contracts with an employee’s health benefit program.
? Provide extended benefits in the case of an injury that causes permanent
disability that would become operative upon a declaration from the
Secretary of Labor and Workforce Development that certain conditions
? Revise the exceptions provided in existing law relative to the receipt of
supplemental job displacement benefits for an employee who fails to
return to work after sustaining a permanent partial disability injury. ? Require, rather than allow, the administrative director to prepare, adopt,
and amend the schedule for the determination of percentage of permanent
? Require that the nature of a physical injury or disfigurement be established
by a preponderance of medical evidence based upon objective findings
and would require that consideration be given to the injured employee’s
adaptability to perform a given job. The bill would also require that the
physical injury or disfigurement be the sole factor to be considered under
? Provide that the burden of proof for apportionment regarding permanent
disability shall rest on the defendant and this bill would establish the
standard of proof. This bill would also limit the number of permanent
disability awards and it would prohibit the payment of permanent disability
and death benefits unless the industrial injury is the predominant cause of
the disability or death when compared to all causes of injury in total.
? Repeal the provisions establishing a 10% penalty for unreasonably delay
or refusal to pay an order and instead prescribe procedures that would
require a payment of up to 15% or $500, whichever is greater, for such
Not only are workers’ compensation rates in California the highest in the nation,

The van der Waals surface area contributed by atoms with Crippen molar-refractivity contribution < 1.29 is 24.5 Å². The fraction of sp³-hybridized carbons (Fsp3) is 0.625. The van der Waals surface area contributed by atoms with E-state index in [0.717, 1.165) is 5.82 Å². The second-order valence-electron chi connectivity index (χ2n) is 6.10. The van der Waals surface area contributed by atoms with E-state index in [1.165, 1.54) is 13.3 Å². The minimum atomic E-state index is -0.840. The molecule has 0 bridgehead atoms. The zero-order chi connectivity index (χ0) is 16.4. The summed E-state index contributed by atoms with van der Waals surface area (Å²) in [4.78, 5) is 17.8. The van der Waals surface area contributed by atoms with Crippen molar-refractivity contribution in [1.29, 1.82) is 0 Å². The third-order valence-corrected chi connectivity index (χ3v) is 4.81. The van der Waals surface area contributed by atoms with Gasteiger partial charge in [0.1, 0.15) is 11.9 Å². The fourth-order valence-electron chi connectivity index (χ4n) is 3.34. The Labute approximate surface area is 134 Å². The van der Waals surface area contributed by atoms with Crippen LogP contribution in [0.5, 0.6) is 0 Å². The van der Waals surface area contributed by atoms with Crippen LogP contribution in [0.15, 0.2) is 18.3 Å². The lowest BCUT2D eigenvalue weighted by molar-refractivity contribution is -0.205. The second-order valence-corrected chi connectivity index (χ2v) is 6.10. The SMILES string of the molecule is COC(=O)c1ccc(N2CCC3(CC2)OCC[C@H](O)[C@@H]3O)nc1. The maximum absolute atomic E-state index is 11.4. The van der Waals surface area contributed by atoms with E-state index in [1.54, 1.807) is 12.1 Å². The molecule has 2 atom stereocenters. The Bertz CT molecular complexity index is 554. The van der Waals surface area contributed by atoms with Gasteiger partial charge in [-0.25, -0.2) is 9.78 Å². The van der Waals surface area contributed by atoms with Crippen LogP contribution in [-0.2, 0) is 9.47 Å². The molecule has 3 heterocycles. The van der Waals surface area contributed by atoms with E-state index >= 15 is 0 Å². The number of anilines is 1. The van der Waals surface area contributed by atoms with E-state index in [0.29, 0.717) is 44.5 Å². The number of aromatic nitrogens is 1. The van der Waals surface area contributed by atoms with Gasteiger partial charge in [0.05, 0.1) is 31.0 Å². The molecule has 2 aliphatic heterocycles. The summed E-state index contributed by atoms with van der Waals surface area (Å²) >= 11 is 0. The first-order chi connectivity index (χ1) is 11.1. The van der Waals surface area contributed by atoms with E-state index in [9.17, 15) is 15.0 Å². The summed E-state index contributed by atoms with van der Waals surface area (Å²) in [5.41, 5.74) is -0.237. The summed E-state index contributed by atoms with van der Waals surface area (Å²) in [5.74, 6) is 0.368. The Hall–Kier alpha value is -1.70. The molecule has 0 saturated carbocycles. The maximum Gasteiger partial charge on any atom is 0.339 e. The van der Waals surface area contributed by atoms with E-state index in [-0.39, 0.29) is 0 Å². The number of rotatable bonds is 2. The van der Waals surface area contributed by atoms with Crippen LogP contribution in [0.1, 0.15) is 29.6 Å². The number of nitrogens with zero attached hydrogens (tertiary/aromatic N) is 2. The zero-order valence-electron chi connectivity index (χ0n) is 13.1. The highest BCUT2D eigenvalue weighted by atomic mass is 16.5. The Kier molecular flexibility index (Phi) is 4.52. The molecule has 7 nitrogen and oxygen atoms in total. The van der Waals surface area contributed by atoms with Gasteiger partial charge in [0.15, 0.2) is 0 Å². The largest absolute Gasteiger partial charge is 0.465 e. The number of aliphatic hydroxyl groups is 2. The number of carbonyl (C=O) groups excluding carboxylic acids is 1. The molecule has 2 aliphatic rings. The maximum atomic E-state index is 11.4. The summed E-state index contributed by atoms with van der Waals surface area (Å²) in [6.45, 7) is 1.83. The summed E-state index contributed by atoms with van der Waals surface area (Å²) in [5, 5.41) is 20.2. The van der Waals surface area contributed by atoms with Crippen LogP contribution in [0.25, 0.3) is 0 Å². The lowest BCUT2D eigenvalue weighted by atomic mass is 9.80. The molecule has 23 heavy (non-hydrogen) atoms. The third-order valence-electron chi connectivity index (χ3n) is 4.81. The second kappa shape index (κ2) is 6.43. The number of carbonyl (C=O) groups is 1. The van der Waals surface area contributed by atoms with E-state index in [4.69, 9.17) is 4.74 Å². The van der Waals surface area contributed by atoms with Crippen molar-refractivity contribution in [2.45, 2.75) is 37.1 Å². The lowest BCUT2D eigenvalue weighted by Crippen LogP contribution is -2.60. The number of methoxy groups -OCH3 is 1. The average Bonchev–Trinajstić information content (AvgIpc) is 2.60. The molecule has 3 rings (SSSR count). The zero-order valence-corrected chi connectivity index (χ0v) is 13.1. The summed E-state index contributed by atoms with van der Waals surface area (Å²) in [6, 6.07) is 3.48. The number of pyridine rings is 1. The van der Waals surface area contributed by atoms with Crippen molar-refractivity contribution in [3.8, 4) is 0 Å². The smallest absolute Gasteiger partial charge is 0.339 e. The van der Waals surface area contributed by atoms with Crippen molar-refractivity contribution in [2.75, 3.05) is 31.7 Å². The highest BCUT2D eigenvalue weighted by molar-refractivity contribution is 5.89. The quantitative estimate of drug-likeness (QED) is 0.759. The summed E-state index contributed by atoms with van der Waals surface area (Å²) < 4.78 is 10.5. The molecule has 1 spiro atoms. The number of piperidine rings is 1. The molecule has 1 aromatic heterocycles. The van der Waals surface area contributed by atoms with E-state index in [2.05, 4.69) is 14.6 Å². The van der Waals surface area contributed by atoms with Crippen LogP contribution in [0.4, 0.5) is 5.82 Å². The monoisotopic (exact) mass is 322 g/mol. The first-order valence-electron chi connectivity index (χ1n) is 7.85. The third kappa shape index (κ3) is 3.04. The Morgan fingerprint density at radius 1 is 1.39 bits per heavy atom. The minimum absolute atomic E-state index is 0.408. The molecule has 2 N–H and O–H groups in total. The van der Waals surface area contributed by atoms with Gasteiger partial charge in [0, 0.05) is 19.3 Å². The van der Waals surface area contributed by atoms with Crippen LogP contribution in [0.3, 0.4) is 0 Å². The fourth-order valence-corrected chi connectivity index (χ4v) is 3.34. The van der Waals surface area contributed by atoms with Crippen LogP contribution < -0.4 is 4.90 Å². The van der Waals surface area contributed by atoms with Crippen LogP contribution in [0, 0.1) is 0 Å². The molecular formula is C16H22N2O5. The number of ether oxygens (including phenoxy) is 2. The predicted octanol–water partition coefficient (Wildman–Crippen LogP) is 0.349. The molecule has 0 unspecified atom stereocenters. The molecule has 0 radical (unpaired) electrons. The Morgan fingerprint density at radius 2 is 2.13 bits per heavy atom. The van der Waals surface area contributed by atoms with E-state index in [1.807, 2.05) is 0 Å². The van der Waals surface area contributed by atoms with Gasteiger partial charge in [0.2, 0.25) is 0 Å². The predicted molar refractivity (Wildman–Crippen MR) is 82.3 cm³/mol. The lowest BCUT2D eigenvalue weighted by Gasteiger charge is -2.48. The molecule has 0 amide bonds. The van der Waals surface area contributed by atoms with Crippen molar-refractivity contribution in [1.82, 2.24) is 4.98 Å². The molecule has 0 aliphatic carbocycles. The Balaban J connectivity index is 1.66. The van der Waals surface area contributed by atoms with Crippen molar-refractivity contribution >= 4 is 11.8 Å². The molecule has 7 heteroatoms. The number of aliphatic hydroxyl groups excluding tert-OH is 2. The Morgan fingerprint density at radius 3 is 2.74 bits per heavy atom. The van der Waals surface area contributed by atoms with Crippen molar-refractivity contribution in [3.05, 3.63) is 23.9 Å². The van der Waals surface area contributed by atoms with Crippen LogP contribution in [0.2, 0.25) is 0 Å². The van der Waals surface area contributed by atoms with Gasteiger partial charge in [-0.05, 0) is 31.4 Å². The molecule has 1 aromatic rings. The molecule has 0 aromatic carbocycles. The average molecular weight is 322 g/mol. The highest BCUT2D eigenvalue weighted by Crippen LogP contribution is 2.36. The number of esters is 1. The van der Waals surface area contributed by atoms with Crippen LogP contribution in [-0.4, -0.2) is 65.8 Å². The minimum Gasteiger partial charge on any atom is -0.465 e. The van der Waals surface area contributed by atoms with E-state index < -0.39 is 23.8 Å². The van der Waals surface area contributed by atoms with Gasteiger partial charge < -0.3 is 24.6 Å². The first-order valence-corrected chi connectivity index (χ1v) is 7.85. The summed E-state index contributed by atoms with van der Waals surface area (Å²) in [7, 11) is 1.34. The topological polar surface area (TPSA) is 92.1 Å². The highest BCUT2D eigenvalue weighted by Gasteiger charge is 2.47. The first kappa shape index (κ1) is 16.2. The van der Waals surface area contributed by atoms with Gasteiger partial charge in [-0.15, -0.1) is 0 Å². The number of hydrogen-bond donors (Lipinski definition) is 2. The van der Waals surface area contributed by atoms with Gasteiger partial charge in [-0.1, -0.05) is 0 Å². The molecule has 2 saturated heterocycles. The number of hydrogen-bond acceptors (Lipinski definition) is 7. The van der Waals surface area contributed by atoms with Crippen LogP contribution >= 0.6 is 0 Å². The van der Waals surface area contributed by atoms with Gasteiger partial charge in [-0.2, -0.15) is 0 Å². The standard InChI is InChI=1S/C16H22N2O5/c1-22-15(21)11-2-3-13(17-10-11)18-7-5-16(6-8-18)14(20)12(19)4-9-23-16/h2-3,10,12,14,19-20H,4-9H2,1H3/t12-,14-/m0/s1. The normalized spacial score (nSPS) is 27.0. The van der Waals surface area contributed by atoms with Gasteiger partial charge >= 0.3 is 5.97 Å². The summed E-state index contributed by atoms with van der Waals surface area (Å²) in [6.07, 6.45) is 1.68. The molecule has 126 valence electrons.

but benefits to truly injured workers are markedly inferior considering the high
costs associated with the program. We must bring affordability to the system so
that costs are at or below the average rate and that injured workers receive the
benefits they need. This legislation seeks to reduce the average cost per $100 of
payroll from $5.85 to $2.46, an estimated $11.3 billion reduction in overall costs
to California’s employers.
Costs associated with the workers’ compensation system can be equally divided
into two cost centers: 1) Indemnity payments to compensate workers for lost
wages and disabilities and 2) medical treatment.
1) Indemnity Costs
California’s number of disability claims is almost 3 times the countrywide
rate – in 2002 California had 1,221 claims per 100,000 workers, while the
countrywide average was only 434. The cost of permanent disability per
injured worker in California is also three times the average of that in other
2) Medical Costs
California has developed two duplicative health care systems, each with
their own administrative costs and each with their own set of rules.
Employers who opt to provide health care to their workers are burdened
with the expense of this duplication and employees find the dual systems
confusing. Medical costs have been one of the fastest growing factors in
the workers’ compensation system in recent years. Some injuries treated
in the workers’ compensation system are up to five times more expensive
than the same injury treated in the group health system.
RECOMMENDATION BY CSA STAFF
Pending action in the Assembly Insurance Committee
Eric A. Daniels
Director, State and Local Governmental Relations 916-551-1543